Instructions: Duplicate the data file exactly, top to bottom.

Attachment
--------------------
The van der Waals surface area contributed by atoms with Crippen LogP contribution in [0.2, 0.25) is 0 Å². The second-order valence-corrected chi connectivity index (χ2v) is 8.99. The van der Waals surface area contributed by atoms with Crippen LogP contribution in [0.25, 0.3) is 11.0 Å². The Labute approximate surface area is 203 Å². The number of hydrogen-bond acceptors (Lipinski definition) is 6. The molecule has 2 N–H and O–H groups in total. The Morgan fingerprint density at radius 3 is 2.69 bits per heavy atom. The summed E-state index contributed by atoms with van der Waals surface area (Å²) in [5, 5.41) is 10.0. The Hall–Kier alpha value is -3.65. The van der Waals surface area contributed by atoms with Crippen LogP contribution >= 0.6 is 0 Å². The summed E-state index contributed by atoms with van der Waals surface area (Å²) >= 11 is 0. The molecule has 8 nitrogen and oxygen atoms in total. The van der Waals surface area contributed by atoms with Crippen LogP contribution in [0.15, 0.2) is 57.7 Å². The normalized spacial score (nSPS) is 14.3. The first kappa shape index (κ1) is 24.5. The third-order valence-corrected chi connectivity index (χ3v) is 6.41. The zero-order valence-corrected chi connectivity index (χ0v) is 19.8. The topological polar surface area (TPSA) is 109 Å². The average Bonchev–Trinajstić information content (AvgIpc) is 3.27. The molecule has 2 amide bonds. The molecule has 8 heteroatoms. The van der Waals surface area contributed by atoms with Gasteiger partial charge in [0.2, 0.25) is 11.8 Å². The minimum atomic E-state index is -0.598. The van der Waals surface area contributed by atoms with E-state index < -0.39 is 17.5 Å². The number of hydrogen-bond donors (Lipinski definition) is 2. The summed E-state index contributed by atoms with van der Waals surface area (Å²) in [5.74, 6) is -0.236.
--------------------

The van der Waals surface area contributed by atoms with Crippen LogP contribution in [0.2, 0.25) is 0 Å². The second-order valence-corrected chi connectivity index (χ2v) is 8.99. The van der Waals surface area contributed by atoms with Crippen LogP contribution in [0.25, 0.3) is 11.0 Å². The Labute approximate surface area is 203 Å². The number of hydrogen-bond acceptors (Lipinski definition) is 6. The molecule has 2 N–H and O–H groups in total. The Morgan fingerprint density at radius 3 is 2.69 bits per heavy atom. The summed E-state index contributed by atoms with van der Waals surface area (Å²) in [5, 5.41) is 10.0. The Hall–Kier alpha value is -3.65. The van der Waals surface area contributed by atoms with Crippen LogP contribution >= 0.6 is 0 Å². The summed E-state index contributed by atoms with van der Waals surface area (Å²) >= 11 is 0. The molecule has 8 nitrogen and oxygen atoms in total. The van der Waals surface area contributed by atoms with Crippen LogP contribution in [0.15, 0.2) is 57.7 Å². The normalized spacial score (nSPS) is 14.3. The first kappa shape index (κ1) is 24.5. The third-order valence-corrected chi connectivity index (χ3v) is 6.41. The zero-order valence-corrected chi connectivity index (χ0v) is 19.8. The topological polar surface area (TPSA) is 109 Å². The average Bonchev–Trinajstić information content (AvgIpc) is 3.27. The molecule has 2 amide bonds. The molecule has 8 heteroatoms. The van der Waals surface area contributed by atoms with Gasteiger partial charge in [0.2, 0.25) is 11.8 Å². The minimum atomic E-state index is -0.598. The van der Waals surface area contributed by atoms with E-state index < -0.39 is 17.5 Å². The number of hydrogen-bond donors (Lipinski definition) is 2. The summed E-state index contributed by atoms with van der Waals surface area (Å²) in [5.74, 6) is -0.236.